I recently finished Reading With Oprah: The Book Club That Changed America by Kathleen Rooney. Rooney evaluated Oprah’s Book Club in terms of the cultural impact of the club as well as the various criticisms of the OBC. The discussion of “high-“vs. “low-brow” culture was very interesting as well as the definition of “truthiness” as it pertains to the James Frey debacle. Rooney included extensive quotes and opinions from many of the OBC selected authors - she sent a questionnaire asking about the authors' personal feelings about the OBC and the inclusion of their work on the show (even Jonathan Franzen responded).
Say what you want about Oprah’s Book Club but it did get hundreds of thousands, millions, maybe, of people to read a work of fiction. Even people who professed to not have read anything after high school graduation went out and bought Fall on Your Knees or The Poisonwood Bible or Sula and many other titles, one after the other. The 63 selections are mostly wonderful works of literary fiction and I’ve read twelve of the selections myself.
But not because I follow the OBC. Or watch "The Oprah Winfrey Show". In truth I am far from Oprah’s target audience. My mother never watched daytime television so I never picked up the habit; I’m never home during the afternoon and don’t feel the need to tape anything during the day to watch once I drag myself back home at night. Instead, I read (in this way I am more like Oprah herself, who claims to read in the evenings rather than watch television). The OBC phenomenon never struck me as particularly interesting because why the heck would I let someone whose opinion I couldn’t really care for (and a television personality to boot, no thank you) tell me what to read? I’d have to watch the show then, right? Even in the second reincarnation of the club when an online component made participation easier I still wasn’t interested. I’d already read East of Eden and just didn’t want to look like one of the many little media-controlled sheep buying and toting around their paperbacks with the little Oprah sticker; it’s a little too “Josie and the Pussycats” for me. I actually spent an hour with a hairdryer removing the Oprah sticker from The Road because I was so disappointed that ALL the books came with the sticker when the novel released in paperback; I wanted to read McCarthy’s Pulitzer Prize-winning novel because it won the Pulitzer, not because a TV show I don’t watch said it was good.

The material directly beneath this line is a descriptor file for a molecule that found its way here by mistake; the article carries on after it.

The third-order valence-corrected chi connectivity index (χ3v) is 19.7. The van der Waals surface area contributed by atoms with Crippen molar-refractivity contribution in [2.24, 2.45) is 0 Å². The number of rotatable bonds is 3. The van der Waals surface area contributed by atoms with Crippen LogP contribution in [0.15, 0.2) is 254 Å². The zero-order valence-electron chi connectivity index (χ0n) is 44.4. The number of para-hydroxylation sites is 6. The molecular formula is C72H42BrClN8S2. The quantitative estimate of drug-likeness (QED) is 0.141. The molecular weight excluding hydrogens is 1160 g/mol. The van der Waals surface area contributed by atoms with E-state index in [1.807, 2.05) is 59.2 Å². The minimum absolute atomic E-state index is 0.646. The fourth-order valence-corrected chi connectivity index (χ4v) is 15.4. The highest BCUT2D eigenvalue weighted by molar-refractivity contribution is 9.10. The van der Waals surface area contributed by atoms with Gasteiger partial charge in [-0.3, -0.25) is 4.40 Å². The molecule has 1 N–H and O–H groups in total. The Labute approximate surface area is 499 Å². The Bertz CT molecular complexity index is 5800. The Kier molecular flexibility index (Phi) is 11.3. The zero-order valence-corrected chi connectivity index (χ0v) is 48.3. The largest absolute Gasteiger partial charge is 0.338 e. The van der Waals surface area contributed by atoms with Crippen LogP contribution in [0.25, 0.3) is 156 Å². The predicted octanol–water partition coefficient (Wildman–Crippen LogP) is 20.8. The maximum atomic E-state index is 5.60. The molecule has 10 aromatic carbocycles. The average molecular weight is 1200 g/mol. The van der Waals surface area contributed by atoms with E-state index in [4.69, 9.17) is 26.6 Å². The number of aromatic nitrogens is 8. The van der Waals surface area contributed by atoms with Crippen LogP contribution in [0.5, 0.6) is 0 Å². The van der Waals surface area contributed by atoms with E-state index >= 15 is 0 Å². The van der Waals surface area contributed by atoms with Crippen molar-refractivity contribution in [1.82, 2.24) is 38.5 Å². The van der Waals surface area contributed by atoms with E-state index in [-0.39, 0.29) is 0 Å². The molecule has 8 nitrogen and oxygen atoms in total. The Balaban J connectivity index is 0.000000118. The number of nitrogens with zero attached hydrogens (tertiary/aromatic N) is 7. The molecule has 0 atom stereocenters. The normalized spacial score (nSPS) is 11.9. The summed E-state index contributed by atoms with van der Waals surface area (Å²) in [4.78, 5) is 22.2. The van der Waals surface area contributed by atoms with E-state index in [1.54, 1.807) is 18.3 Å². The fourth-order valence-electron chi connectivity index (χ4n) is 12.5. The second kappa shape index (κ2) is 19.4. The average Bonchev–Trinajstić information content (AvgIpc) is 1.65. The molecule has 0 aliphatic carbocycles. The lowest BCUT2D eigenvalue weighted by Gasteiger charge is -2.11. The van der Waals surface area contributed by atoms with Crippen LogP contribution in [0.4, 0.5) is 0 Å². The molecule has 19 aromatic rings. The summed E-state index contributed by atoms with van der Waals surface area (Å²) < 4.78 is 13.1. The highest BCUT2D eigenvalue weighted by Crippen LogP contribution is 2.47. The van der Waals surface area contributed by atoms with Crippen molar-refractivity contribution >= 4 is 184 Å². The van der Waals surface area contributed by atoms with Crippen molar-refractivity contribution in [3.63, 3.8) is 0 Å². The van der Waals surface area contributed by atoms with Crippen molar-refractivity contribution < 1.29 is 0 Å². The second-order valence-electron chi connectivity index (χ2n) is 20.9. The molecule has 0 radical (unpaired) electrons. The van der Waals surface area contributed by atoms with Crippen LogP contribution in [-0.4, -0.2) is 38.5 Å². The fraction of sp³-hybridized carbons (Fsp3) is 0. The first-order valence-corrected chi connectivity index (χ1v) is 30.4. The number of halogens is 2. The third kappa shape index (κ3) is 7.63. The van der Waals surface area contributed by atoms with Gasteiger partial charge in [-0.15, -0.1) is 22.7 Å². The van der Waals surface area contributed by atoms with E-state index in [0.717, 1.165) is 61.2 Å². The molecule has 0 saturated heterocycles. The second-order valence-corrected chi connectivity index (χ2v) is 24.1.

Oprah has become the guru for so many people but Oprah’s opinion simply doesn’t matter to me; the opinions that matter to me are those of my friends and fellow booksellers, people I know and see every day in real life. Oprah’s not my book guru – my book guru is my friend Kat (who also happens to be the merchandise manager at my store). Kat has amazing taste and is the most well-read person I know. She’s on a mission to read all the New York Review of Books Classics titles – she suggested a group of us read their new Pinocchio – and introduced me to Special Topics in Calamity Physics. She loves literary fiction (as do I) and I can always count on her to find me a new, wonderful, and quirky book to read. She is also the one who found the Rooney book…and then persuaded me to buy it when I expressed interest in reading it.
So, who’s your book guru?
Current book-in-progress: Runaway by Alice Munro
Current knitted item: fuzzy blue top-down sweater
Current movie obsession: You've Got Mail
Current iTunes loop: The Five Browns